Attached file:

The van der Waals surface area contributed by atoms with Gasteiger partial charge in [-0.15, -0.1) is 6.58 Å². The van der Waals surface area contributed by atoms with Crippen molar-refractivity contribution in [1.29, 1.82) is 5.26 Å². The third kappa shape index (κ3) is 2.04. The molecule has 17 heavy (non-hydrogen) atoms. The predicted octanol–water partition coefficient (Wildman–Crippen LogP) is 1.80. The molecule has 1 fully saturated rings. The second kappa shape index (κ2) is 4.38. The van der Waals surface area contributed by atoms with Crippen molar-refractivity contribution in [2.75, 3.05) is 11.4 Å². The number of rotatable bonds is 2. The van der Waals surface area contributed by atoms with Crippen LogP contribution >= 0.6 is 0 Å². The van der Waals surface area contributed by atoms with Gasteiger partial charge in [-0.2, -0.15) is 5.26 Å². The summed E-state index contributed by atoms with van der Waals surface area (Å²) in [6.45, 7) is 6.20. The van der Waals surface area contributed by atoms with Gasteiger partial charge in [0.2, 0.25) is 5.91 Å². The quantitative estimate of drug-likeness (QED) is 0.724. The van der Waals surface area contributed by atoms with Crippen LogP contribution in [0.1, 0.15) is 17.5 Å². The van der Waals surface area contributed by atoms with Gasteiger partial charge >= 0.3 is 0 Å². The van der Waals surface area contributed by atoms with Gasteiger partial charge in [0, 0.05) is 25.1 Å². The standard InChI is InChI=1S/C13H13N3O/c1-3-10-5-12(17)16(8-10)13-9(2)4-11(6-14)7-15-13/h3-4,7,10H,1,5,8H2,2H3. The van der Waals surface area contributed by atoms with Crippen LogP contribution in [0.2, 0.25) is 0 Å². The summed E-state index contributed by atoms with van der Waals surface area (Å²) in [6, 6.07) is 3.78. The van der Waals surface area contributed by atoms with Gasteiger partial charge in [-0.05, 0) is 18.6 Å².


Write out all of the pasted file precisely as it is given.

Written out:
The van der Waals surface area contributed by atoms with Gasteiger partial charge in [-0.15, -0.1) is 6.58 Å². The van der Waals surface area contributed by atoms with Crippen molar-refractivity contribution in [1.29, 1.82) is 5.26 Å². The third kappa shape index (κ3) is 2.04. The molecule has 17 heavy (non-hydrogen) atoms. The predicted octanol–water partition coefficient (Wildman–Crippen LogP) is 1.80. The molecule has 1 fully saturated rings. The second kappa shape index (κ2) is 4.38. The van der Waals surface area contributed by atoms with Crippen molar-refractivity contribution in [2.75, 3.05) is 11.4 Å². The number of rotatable bonds is 2. The van der Waals surface area contributed by atoms with Crippen LogP contribution >= 0.6 is 0 Å². The van der Waals surface area contributed by atoms with Gasteiger partial charge in [-0.2, -0.15) is 5.26 Å². The summed E-state index contributed by atoms with van der Waals surface area (Å²) in [6.45, 7) is 6.20. The van der Waals surface area contributed by atoms with Gasteiger partial charge in [0.2, 0.25) is 5.91 Å². The quantitative estimate of drug-likeness (QED) is 0.724. The van der Waals surface area contributed by atoms with Crippen LogP contribution in [0.1, 0.15) is 17.5 Å². The van der Waals surface area contributed by atoms with Gasteiger partial charge >= 0.3 is 0 Å². The van der Waals surface area contributed by atoms with Gasteiger partial charge in [0, 0.05) is 25.1 Å². The standard InChI is InChI=1S/C13H13N3O/c1-3-10-5-12(17)16(8-10)13-9(2)4-11(6-14)7-15-13/h3-4,7,10H,1,5,8H2,2H3. The van der Waals surface area contributed by atoms with Crippen LogP contribution in [0.2, 0.25) is 0 Å². The summed E-state index contributed by atoms with van der Waals surface area (Å²) in [6, 6.07) is 3.78. The van der Waals surface area contributed by atoms with Gasteiger partial charge in [-0.05, 0) is 18.6 Å².